Posts Categorized: Wirearchy

Busting down the barriers

My post on wirearchy has an interesting conversation going in the comments. What I’m noticing as well is that the barriers to more flexible and open business models are breaking down all over the place. I’ve met with three local companies this week and have offered some free advice (FWIW). One is focused on HR,… Read more »

A new organisational lens

In 1999, Jon Husband coined a new term, wirearchy: a dynamic two-way flow of power and authority based on information, knowledge, trust and credibility, enabled by interconnected people and technology As I bump against corporations in my work of implementing networked learning, collaboration or business, I am beginning to realise that Jon’s organising principle is… Read more »

Reputation and Transparency

I’ve referred to my blogging as a permanent presence on the Web and have encouraged would-be bloggers to first get a permanent domain name. My site is where anyone can find out most things about me, such as what I think, who I’ve worked for or how to contact me on various platforms. Michele Martin… Read more »

End of an era

The debate on the elimination of early French immersion will continue, but the NB Liberal government has drawn a line in the sand and is moving ahead with its one-size-fits-all approach to fix its industrial school system. Immersion was the grand experiment that began 32 years ago in order to put fact to the policy… Read more »

From cottage industry to international certification

It’s a few years from now and you’re sitting in your office in an old Victorian building in your new position as Dean of Students. You thought that this would be the perfect job in a small university town with an easy walk to work, great colleagues and eager new students each year. However, you… Read more »

Ridiculously easy group-forming

The title of this post comes from a quote by Seb Paquet in the book Here Comes Everybody by Clay Shirky. This book is situated somewhere between the simplicity of Wikinomics and the complexity of The Wealth of Networks, which makes it a welcome addition to the field of social networks. Shirky’s analysis is excellent… Read more »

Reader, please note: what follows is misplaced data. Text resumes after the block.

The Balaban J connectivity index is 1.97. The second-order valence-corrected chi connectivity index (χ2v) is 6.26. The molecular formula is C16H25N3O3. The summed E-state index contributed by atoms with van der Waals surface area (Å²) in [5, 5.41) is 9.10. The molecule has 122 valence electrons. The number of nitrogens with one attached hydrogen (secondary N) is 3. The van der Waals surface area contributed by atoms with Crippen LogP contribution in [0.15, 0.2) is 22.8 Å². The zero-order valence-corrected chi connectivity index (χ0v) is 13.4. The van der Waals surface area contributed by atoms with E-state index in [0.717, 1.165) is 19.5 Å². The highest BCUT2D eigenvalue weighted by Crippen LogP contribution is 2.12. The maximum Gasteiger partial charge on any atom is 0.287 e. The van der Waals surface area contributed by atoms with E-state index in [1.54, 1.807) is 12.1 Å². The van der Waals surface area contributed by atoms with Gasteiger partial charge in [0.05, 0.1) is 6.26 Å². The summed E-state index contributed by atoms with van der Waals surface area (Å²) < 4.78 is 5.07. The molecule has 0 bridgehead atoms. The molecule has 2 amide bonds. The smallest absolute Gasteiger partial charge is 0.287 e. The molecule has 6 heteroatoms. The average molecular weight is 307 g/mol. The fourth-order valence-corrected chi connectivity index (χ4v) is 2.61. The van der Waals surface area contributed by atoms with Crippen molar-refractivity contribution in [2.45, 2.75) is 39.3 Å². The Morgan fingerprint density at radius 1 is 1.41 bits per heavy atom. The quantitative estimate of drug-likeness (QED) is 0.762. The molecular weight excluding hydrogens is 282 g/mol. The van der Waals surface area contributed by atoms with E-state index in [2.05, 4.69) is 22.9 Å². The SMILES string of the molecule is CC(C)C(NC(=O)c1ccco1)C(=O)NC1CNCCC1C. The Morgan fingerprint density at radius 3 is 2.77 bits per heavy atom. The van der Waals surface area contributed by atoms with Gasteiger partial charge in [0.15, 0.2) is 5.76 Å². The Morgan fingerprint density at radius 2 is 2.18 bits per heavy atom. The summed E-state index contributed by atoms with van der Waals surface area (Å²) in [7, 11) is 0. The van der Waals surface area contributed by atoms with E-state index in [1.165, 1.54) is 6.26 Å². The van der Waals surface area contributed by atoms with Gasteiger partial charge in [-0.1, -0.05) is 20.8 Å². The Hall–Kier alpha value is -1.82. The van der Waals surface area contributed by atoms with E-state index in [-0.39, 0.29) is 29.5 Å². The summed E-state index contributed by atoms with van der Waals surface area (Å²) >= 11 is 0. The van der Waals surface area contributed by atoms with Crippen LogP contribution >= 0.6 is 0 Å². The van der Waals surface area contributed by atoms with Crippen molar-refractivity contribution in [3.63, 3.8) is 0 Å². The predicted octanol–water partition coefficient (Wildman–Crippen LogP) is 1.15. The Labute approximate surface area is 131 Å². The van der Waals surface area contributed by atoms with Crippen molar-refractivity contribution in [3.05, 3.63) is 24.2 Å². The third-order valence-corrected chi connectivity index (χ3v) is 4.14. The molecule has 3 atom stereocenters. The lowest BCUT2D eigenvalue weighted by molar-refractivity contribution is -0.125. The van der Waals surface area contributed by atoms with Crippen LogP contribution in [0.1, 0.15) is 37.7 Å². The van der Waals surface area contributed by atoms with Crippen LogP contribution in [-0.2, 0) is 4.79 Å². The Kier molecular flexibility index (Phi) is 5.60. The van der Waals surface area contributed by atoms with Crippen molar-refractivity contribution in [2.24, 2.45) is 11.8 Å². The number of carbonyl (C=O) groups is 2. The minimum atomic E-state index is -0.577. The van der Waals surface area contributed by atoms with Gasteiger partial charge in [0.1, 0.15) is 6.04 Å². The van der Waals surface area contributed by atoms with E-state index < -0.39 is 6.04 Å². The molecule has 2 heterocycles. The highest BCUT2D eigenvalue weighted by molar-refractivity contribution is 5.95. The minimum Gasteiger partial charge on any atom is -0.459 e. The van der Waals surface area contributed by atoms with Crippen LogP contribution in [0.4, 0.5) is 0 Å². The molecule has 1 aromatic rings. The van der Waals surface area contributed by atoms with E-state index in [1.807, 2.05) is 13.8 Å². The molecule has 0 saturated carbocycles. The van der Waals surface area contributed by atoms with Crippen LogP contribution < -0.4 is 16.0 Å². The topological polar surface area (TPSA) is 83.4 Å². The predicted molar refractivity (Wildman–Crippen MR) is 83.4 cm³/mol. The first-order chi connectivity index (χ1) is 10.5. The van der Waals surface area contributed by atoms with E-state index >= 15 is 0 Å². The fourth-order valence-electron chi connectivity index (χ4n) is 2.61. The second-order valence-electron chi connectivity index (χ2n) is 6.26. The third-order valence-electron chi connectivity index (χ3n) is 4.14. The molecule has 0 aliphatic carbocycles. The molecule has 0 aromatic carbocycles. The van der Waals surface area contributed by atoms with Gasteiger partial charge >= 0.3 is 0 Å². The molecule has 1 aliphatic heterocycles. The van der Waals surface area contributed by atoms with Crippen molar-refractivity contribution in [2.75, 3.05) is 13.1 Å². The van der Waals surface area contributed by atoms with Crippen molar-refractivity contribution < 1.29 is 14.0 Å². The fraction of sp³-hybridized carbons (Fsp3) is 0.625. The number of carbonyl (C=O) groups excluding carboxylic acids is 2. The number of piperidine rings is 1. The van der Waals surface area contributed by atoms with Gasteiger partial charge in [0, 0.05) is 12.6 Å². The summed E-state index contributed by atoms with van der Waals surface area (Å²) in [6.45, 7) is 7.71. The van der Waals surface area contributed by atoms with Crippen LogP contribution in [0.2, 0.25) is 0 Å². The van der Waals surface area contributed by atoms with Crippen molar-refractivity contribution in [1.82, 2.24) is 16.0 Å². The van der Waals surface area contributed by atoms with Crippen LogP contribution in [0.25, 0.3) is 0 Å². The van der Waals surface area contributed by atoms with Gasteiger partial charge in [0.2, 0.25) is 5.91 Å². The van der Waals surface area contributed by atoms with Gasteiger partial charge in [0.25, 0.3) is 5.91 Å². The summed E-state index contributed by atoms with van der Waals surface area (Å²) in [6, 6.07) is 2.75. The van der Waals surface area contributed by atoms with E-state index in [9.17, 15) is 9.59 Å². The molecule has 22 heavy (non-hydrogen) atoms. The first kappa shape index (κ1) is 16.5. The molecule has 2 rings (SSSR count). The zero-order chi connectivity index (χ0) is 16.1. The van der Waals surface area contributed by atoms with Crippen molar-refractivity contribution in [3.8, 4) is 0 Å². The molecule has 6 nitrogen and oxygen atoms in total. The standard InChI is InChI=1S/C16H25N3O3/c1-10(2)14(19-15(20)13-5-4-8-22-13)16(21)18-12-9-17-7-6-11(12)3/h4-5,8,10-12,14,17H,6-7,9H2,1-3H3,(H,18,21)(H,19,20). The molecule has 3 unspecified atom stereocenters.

“Monetization is an ugly word”

At EdgeGeneration, Umair says that “monetization is an ugly word”: Let’s put that a little more formally. Monetization is ugly because it blinds us to the truth that value must flow in many directions. That’s the essence of edge strategy, in fact. That’s why businesses that aren’t deeply, durably connected to people are already falling… Read more »

More platforms

Photo: Platform alteration by harryharris Continuing the platform theme from my last post, I’ve come across two relatively new Web content sharing platforms – Scribd and LearnHub. Both allow for easy uploading and sharing of content that you own. Scribd has unlimited space available while LearnHub is free but will be charging a transaction fee… Read more »

Platforms versus Programs

Jay Cross discusses an interview with John Hagel at FastForward and sees that a move from programs to platforms is necessary in a web-centric world: The way out of the squeeze is to move from programs to platforms. He’s not talking about media. Rather, programs are push, content, and structured (as with software). Platforms are… Read more »

Self-determination

There is almost an arms race quality to the way in which we are trying to save our current education and health care “systems”. I am coming around to the notion that the system is the problem. Much in the same way that The Support Economy diagnoses managerial capitalism as the primary cause of the… Read more »